• Pay Attention – We live in a fast paced world and for the sake of time, we often overlook what’s really happening around us. Take time to notice when you’re zoning out or rushing through things. This will make a huge difference in your relationship with others.


  • Practice generosity– Generosity can come in many forms: offering a compliment, a gift, assistance or emotional support. We all can benefit from a helping hand and unexpected kindness.



  • Mind the voices in your head– Don’t indulge in negative self talk or thoughts that keep you stuck in the past or worried about the future. Notice them and when they arise, redirect them with happy alternative thoughts. For example, if you are worried on what can go wrong in a situation, change your thoughts to what could go right. Develop a strong, detailed mental image of the good thought and use it any time the negative thought pops into your head. Remember, the mind is a creature of habit- careful what you feed it.



Note: Intentions arise from love not fear or scarcity. They make you feel inspired, not stressed. They generate a greater awareness and strengthen the Spirit.



Many blessings and wishing you a fabulous 2014!

How to Recognize and Heal Your Abandonment Issues

AbandonmentIf you’re a woman dealing with abandonment issues, know that healing is absolutely possible.

Abandonment issues show up in many ways. The first step is to recognize where these issues originate. More often than not, it’s the result of having an unavailable parent while growing up. Research shows that females who have an absent or unstable father are likelier to have low self-esteem, more unplanned pregnancies, drop out of school, and face poverty. They’re also more likely to be promiscuous, since they look for other males to fill the emptiness.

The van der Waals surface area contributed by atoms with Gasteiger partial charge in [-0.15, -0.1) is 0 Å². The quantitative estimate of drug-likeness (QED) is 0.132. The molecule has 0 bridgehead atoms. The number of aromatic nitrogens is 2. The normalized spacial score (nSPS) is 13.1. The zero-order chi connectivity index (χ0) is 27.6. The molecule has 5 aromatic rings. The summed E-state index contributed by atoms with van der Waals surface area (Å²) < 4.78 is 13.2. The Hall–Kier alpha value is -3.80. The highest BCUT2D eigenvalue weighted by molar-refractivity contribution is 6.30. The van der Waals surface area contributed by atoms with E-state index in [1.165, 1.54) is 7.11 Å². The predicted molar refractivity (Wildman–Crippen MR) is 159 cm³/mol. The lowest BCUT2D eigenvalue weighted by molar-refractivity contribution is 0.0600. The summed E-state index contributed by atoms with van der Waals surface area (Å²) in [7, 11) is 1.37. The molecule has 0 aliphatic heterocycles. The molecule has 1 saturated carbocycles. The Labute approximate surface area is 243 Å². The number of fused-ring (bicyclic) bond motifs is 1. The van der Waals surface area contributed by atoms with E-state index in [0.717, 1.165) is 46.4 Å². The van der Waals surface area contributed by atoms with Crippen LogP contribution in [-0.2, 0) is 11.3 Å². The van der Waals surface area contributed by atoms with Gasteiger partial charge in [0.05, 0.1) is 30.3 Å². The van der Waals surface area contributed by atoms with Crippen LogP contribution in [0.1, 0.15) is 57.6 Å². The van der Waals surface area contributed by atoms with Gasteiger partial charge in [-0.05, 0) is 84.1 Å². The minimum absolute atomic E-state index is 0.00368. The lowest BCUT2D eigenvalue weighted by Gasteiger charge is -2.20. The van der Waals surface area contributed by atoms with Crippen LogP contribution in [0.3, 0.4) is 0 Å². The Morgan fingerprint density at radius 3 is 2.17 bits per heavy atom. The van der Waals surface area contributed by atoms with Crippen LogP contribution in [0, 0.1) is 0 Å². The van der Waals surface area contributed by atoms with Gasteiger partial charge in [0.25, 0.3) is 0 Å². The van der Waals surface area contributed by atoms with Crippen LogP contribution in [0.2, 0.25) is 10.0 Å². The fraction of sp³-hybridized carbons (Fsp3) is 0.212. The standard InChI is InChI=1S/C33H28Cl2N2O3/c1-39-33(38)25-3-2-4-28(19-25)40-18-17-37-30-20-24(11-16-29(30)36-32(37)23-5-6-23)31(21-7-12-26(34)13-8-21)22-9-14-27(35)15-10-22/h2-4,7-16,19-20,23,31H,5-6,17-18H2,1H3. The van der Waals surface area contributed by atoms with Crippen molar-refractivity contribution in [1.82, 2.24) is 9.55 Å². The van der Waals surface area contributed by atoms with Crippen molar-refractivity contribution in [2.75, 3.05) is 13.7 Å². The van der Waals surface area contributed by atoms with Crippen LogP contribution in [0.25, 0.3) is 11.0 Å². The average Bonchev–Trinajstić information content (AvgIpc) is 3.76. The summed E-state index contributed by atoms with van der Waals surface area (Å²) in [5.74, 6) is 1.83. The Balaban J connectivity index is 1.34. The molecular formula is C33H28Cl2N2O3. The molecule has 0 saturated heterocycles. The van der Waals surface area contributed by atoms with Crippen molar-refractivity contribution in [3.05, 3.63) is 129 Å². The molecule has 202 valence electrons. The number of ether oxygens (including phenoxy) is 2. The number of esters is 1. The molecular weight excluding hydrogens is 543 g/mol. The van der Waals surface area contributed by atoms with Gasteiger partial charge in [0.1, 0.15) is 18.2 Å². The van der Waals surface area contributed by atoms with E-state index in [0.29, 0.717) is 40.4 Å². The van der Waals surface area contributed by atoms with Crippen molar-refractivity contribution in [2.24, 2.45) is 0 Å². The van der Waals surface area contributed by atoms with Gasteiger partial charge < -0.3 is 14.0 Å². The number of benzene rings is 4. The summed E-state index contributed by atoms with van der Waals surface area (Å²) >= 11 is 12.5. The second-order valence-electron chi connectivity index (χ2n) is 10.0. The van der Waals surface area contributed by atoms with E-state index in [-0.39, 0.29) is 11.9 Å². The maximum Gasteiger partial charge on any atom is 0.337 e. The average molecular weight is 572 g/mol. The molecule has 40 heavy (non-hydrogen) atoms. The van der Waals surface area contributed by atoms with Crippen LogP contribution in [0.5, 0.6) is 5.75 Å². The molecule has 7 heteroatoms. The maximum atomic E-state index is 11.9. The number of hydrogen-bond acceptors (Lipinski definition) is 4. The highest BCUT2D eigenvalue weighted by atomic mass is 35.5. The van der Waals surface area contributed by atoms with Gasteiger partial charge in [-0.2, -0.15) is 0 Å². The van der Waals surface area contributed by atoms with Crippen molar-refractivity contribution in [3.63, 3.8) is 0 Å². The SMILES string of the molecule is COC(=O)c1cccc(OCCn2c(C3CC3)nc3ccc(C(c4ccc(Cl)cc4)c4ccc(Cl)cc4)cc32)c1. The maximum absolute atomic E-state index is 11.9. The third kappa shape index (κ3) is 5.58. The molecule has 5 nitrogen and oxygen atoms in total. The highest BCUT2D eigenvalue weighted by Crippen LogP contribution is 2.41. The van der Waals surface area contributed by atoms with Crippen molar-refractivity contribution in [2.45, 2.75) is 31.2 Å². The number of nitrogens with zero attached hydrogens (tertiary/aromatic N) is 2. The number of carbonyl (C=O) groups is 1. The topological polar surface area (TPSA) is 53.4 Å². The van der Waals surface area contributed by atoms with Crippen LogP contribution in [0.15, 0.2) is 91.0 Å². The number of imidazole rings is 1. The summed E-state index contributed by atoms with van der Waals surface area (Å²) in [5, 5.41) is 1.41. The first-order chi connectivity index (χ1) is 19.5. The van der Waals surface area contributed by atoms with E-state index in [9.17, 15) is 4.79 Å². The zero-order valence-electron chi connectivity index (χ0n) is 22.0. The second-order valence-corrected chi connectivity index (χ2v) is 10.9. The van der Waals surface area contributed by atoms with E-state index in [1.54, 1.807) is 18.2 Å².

But the absence of a dad can reveal itself in more subtle ways too. Women tend to choose romantic partners based on their relationship with their father, so if you didn’t get unconditional love and approval from your dad, it can certainly hinder your romantic relationships. If your dad didn’t show you—on a consistent and frequent basis—that he loved and valued you, that he’d protect you, and you could depend on him, you may lack self-confidence, give too much of yourself, stay quiet when you shouldn’t, and have difficulty saying no. You may continue to be scared that people will abandon you and consistently keep trying to prove your worth

—a fear that can lead to depression, codependence, anger, anxiety, or emotional instability.

If you didn’t have the benefit of dependable daily influence from a caring parental figure growing up, however, you can still break the cycle and become the best woman you can be. The key is to work diligently though your abandonment issues. Therapy will focus on both your childhood abandonment trauma as well as your current relationships. You’ll learn to be compassionate toward yourself about your own feelings and memories of abandonment. You’ll also learn how to separate your fear of the past from your present reality, and how to care for yourself by finding a safe and calm center. Soon you’ll be better able to communicate your needs in intimate relationships and develop stronger trust in—and more nurturing relationships with—other people. In short, you’ll be able to shift from being a victim to having a proactive stance.

Forgiving whoever abandoned you (whether it was your dad or someone else)—and forgiving yourself—is part of being able to recognize when related issues are coming up and taking your life in a more positive direction.

How to deal with a declining sex life in marriage


Sex—or, more accurately, the lack thereof—is a huge reason couples come to therapy. It’s not unusual for psychologists to hear couples confessing that they haven’t been intimate in months or years. Or that intimacy has come to involve a lot of resentment or even infidelity.

There are many reasons that lead to a diminishing sex life in marriage. One thing to consider if you’re dealing with lack of sex in your marriage is that stress can have a huge impact on your sex life. Partners react to stress by getting distracted, overworking, and feeling angry or tired—all of which can easily lead to a lack of desire. Stress can also be a key factor in feeling “not in the mood,” or not wanting to be touched.